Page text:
Lady Arden rejected as “too broad” Asda’s argument that the fact that the claimants and comparators were employed under different employment regimes was inconsistent with any finding that common terms and conditions applied, stating at §45 that “Lord Bridge did not go that far: he continued after the sentence [“There may be perfectly good geographical or historical reasons why a single employer should operate essentially different employment regimes at different establishments”] by saying that ‘In such cases’, ie if there were good reasons for having different employment regimes, then the common terms requirement would defeat the equal pay claims. The common terms requirement is only a threshold test and thus not a test to be used to exclude the possibility of a case where despite the presence of different establishments there is sufficient commonality of terms to mean that the claim should go to the next stage. As explained, the North hypothetical is now one way in which a sufficient degree of commonality can be achieved”. At §46 Lady Arden stated that “it would be surprising if equal pay claims could be stopped in limine simply because the comparators were employees of predominantly one sex who were located in a separate establishment and had had the benefit of a collective bargaining agreement, negotiated on behalf of that particular group of employees alone”, going on to reiterate that the concern of s79(4) EqA and its predecessor is “is with geography rather than employment regimes” and that “the common terms requirement is intended to operate only within a very narrow compass where the differences in terms and conditions are wholly or mainly derived from the physical separation of the comparator’s establishment, and … it is not intended to prevent claims merely because as events have turned out there are different employment regimes”.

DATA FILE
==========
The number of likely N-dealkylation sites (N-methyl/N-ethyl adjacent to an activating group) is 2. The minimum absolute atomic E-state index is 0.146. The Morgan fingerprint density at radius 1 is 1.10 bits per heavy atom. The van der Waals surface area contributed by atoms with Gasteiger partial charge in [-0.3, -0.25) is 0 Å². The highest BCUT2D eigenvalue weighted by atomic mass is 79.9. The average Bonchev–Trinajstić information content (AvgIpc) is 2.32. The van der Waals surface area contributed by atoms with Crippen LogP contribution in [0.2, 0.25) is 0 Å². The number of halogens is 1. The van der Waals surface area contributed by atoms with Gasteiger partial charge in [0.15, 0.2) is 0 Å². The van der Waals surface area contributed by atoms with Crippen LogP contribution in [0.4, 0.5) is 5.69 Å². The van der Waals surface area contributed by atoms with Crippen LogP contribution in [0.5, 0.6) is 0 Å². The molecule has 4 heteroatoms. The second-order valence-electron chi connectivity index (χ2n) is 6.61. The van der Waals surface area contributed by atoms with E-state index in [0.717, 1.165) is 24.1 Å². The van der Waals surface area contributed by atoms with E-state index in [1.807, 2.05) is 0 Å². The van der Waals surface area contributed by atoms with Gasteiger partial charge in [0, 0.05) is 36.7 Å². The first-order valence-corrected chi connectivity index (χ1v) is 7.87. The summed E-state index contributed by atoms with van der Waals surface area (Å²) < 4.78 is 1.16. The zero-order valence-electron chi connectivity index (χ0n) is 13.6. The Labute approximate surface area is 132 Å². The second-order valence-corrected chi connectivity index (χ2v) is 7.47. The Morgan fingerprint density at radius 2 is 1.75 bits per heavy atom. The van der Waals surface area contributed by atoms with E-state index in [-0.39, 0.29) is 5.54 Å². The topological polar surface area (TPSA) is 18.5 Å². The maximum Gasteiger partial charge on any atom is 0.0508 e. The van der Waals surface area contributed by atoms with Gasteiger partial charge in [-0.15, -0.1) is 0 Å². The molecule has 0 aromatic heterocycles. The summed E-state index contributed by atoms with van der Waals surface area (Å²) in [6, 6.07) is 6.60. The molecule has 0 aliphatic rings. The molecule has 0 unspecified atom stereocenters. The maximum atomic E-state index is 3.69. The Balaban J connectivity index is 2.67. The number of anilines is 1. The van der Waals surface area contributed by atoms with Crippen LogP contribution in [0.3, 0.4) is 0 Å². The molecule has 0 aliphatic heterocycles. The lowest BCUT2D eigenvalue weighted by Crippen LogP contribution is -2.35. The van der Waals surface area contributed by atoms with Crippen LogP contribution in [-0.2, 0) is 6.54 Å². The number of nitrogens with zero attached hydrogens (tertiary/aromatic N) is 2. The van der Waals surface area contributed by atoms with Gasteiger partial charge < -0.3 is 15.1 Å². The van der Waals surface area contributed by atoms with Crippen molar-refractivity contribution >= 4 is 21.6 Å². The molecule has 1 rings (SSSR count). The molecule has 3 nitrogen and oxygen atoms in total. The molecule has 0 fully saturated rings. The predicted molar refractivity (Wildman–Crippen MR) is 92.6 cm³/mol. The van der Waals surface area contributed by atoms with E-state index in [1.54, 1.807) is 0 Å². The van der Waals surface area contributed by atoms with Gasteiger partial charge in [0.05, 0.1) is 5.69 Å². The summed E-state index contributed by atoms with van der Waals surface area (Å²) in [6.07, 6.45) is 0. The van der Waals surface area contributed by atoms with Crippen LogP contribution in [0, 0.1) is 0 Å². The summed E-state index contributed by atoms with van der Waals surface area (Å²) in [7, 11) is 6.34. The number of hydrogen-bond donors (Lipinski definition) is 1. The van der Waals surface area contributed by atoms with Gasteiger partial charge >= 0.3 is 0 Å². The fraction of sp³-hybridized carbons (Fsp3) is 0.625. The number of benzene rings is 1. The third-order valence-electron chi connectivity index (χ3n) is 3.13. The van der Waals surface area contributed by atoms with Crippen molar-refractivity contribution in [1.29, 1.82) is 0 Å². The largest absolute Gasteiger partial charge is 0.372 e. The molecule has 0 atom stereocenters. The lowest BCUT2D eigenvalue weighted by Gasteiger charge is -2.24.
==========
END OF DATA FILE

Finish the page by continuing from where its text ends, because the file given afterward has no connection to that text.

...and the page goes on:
At §50 Lady Arden rejected Asda’s criticism of the tribunal’s factual finding that there was broad similarity between he terms and conditions at the various locations, stating that the tribunal had been “wrong to entertain a detailed, line by line comparison of terms” and that the claimants succeeded on the North hypothetical the importance of which, she explained at §51, was to allow a tribunal to determine “whether the classes of employees in question would remain on substantially the same terms if (hypothetically) they were transferred in their current roles to the other site”, in which case or whether “their terms are tied to their location for some reason so that they would acquire the other group’s terms on transfer, they are not common terms. But, if their core terms are unaltered by the hypothetical relocation, then the common terms requirement is satisfied and the one group may be a comparator for the other, the reason being that any difference due to difference of location can be eliminated.” At §55 she rejected the claim that a North hypothetical had to be applied on the basis that the distribution worker would perform his role physically within the claimants’ workplace (in which case the employer’s argument that he would have been paid in line with retail wages would have been strengthened). Lady Arden ruled that this was inconsistent with the finding in North in which, allowing a comparison between female nursery nurses and learning assistants employed in schools and male manual workers, the Supreme Court there “specifically held that it did not have to be ‘feasible’ for the hypothetically relocated employees to be able to carry out their role at the other group’s establishment. Just as there was no statutory requirement that the transfer should be a realistic possibility so there was no statutory requirement that it should be feasible.” (citing Lady Hale at §32).